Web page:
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Abstract: Studies of auditory temporal processing in marine mammals have traditionally focused on the highly refined temporal resolution capabilities of dolphins and other odontocete cetaceans. However, a recent electrophysiological investigation of manatee (Trichechus manatus) hearing has shown their temporal resolution to be better than expected, leading to speculation that enhanced temporal processing capabilities are adaptive for underwater sound localization. This study measured evoked responses from several California sea lions (Zalophus californianus), a harbor seal (Phoca vitulina), and a northern elephant seal (Mirounga angustirostris) to determine how well the auditory systems of these amphibious mammals resolve rhythmic stimuli. Trains of broadband clicks were presented in air at repetition rates from 125 to 1,500 s-1, and the averaged evoked responses elicited by these stimuli were recorded from the skin. Rate-following responses were detected in the sea lions at rates up to 1,000 s-1, with an upper limit of temporal resolution estimated at 875 to 1,000 s-1. This upper limit is better than previously anticipated and was further substantiated by limited testing with the harbor seal and northern elephant seal. While these findings might support an underwater sound localization hypothesis, measurements comparable to those of the pinnipeds were also obtained in a phylogenetically similar terrestrial mammal: a domestic dog (Canis familiaris). It is therefore possible that increased temporal resolution in pinnipeds and other non-echolocating marine mammals is not a result of the evolutionary pressure of an aquatic environment.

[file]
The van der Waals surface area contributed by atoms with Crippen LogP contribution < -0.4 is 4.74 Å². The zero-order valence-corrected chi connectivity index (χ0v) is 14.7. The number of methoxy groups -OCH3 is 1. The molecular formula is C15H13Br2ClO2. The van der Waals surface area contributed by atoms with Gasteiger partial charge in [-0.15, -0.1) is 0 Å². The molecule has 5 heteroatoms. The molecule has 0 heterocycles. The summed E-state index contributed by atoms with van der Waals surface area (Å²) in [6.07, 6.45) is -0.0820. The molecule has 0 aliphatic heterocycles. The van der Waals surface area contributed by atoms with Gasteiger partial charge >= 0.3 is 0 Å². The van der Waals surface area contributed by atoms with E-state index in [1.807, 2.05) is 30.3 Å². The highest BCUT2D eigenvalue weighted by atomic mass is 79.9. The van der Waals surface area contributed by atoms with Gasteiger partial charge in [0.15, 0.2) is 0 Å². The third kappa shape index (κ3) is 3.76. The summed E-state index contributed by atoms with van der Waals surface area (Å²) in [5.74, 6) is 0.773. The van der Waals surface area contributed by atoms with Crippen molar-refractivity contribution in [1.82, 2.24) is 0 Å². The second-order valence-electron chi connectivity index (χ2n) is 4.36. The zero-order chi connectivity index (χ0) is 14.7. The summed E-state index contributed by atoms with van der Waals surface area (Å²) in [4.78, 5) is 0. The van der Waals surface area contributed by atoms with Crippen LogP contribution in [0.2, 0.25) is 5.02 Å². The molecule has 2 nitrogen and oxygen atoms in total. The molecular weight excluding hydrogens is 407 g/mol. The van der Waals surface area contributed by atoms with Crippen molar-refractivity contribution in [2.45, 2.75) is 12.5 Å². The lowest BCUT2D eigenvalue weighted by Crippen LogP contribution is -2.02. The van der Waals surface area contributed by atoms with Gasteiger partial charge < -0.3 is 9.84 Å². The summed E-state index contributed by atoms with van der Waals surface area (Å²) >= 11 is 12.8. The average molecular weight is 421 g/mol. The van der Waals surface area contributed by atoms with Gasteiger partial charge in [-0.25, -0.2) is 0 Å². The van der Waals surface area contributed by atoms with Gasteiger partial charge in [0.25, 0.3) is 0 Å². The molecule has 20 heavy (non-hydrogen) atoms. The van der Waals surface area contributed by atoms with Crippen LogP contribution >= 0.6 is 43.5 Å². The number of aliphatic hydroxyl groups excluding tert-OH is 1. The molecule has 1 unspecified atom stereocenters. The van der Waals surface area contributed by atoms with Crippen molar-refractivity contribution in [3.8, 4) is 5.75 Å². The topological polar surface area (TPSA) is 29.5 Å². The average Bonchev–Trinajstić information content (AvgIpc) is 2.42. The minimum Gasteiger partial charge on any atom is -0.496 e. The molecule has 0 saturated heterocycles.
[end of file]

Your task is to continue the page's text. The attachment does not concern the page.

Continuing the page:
Key Words: California sea lion, Zalophus californianus, harbor seal, Phoca vitulina, northern elephant seal, Mirounga angustirostris, pinniped, temporal resolution, evoked potential, electrophysiology
Document Type: research article
Page Numbers: 122-131